What we can be, however, is virtuous. In fact, the pursuit of virtue is required by our station. It is virtue that makes us human. It is virtue that makes us kings and queens. To neglect virtue – whether from laziness or the wrongheaded assumption that, since we are saved by grace there is no need to be good – is to reject the divine imaged-ness of our nature. It is to say to God, “You do all the work, and I will just sit back and wait to enjoy the eschaton.” As Jesus might say, “You wicked and lazy servant!” Is God your servant? Is the image bearer above the one whose image he bears? Again, from Gregory, “There is a great difference between that which is conceived in the archetype, and a thing which has been made in its image: for the image is properly so called if it keeps its resemblance to the prototype; but if the imitation be perverted from its subject, the thing is something else, and no longer an image of the subject.” You are the image of God; therefore, be the image of God.

To be virtuous means to be faithful to our Creator, to live in accordance with the intention for which He created us. You cannot find out who you truly are by indulging every desire, following your heart, or realizing your dreams. Undisciplined, those inevitably move us further from our truest selves. The only real path to self-realization is self-denial. As the Lord told His disciples, “Whoever wants to find his life must lose it.” If we are, in fact, created by God to be royalty, we must educate our desires in the way of Jesus. We must put on the virtues, even when it feels fake. (Honesty is a virtue, but authenticity – as we understand it – is not. It is important to learn the difference.) We cannot rule God’s creation in wisdom, courage, and humility until we learn to do those things which we know we must do even we do not want to do them. We will only become our true selves by putting on virtue, which comes only from obeying the commands of God rather than the commands of our desires.

To enjoy God and His world...
…[I]n the same manner the rich and munificent Entertainer of our nature, when He had decked the habitation with beauties of every kind, and prepared this great and varied banquet, then introduced man, assigning to him as his task not the acquiring of what was not there, but the enjoyment of the things which were there; and for this reason He gives him as foundations the instincts of a two-fold organization, blending the Divine with the earthy, that by means of both he may be naturally and properly disposed to each enjoyment, enjoying God by means of his more divine nature, and the good things of earth by the sense that is akin to them.
Gregory of Nyssa, On the Making of Man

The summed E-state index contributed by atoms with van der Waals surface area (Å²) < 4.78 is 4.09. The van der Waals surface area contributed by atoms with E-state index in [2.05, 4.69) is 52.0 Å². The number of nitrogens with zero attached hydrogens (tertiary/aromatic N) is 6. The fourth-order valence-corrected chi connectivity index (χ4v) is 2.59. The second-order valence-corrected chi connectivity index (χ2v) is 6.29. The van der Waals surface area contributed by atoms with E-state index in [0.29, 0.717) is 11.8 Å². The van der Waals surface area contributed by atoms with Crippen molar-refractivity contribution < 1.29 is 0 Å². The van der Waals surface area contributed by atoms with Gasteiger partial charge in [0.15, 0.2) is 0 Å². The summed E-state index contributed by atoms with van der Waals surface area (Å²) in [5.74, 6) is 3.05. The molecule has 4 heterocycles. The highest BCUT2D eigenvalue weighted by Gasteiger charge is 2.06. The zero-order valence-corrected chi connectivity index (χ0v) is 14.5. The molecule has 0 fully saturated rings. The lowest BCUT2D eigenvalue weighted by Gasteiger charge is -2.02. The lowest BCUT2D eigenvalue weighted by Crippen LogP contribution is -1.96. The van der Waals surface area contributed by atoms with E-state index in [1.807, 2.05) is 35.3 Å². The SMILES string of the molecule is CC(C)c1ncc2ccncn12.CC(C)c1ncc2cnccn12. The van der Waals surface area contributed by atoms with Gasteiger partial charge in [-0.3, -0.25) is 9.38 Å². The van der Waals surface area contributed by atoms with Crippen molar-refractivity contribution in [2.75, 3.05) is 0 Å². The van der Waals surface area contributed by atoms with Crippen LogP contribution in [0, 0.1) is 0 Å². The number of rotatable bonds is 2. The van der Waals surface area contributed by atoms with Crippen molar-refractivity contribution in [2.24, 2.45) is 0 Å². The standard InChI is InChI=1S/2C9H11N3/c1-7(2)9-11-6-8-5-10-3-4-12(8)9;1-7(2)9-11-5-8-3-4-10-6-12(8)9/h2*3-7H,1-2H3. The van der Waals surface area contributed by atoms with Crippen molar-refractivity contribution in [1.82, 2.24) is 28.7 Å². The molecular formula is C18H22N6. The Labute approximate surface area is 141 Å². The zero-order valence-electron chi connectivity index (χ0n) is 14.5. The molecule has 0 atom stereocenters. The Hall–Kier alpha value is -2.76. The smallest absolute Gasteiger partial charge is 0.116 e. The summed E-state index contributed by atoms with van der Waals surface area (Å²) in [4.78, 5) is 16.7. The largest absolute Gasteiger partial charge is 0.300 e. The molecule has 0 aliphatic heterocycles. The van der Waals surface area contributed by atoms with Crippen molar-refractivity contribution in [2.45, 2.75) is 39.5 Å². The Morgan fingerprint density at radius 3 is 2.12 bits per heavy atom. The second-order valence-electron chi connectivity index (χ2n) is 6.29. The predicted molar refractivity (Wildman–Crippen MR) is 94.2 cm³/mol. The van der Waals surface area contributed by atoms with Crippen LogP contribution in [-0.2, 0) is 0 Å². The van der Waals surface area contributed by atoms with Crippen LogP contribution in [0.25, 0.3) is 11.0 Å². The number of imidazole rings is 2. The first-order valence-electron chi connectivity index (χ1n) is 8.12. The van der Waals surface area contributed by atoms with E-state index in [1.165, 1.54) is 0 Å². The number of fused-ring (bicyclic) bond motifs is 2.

I love that bit in the middle of this half of a sentence (yes, this is only half of the sentence): “assigning to him as his task not the acquiring of what was not there, but the enjoyment of the things which were there.” God created us to enjoy our environment, which in Eden included Himself. However, in our perpetual discontent and ambition, we seek to acquire for ourselves that which is “not there.” We bend nature to our desires and remake ourselves in the image of our longing. We recklessly pursue contentment in that which is not yet because we stubbornly refuse to receive, with gratitude and humility, that which has been given. But God has given us all things that we need; and all things that he has given us are for our enjoyment.

Above all, God has, in creation, given us Himself. The gods of other nations, who desire power above all, have crafted their creation myths in such a way as to elevate themselves, not only above the other gods, but especially above humans. Man is, for them, an instrument of their pleasure, a mass of disposable paeans whose sole purpose is to give themselves completely to their service. But these gods offer man nothing; nothing, that is, but punishment and affliction. When they deign to show their face to mankind it is violent, selfish, and capricious. But Israel’s God, though he also demands that mankind give themselves fully to Him, does so as a covenant of reciprocation, for Israel’s God has given Himself first to man, before any man or woman could give themselves to Him. God, in creation, reveals His nature to man by giving man a nature that can perceive His revelation. For God, creation is not a demonstration of His power, but of His humility, in that He condescends to reveal Himself in fellowship to His rational creatures.

The genesis of our telos, the beginning of our proper end, is to enjoy God and the world He has made. Though we are commissioned to rule God’s creation, we cannot rule it unless we first love it. Neither can we serve and obey God unless we first love Him. To love God means many things, but it cannot mean anything less than to delight in Him, to enjoy His presence as our life-giving fellowship. In the same way, we love God by delighting in His creation, overawed by the vase expanse of space, by the surging power of the ocean’s depths, by the majestic mountain landscapes that pepper every continent. Even, dare I say, by standing in awe of our fellow man; fallen though he may be, each and every one of us still bears the image of this God who delights in our delight of Him and his world.

Photo by Aniket Deole on Unsplash

Yogi Durbin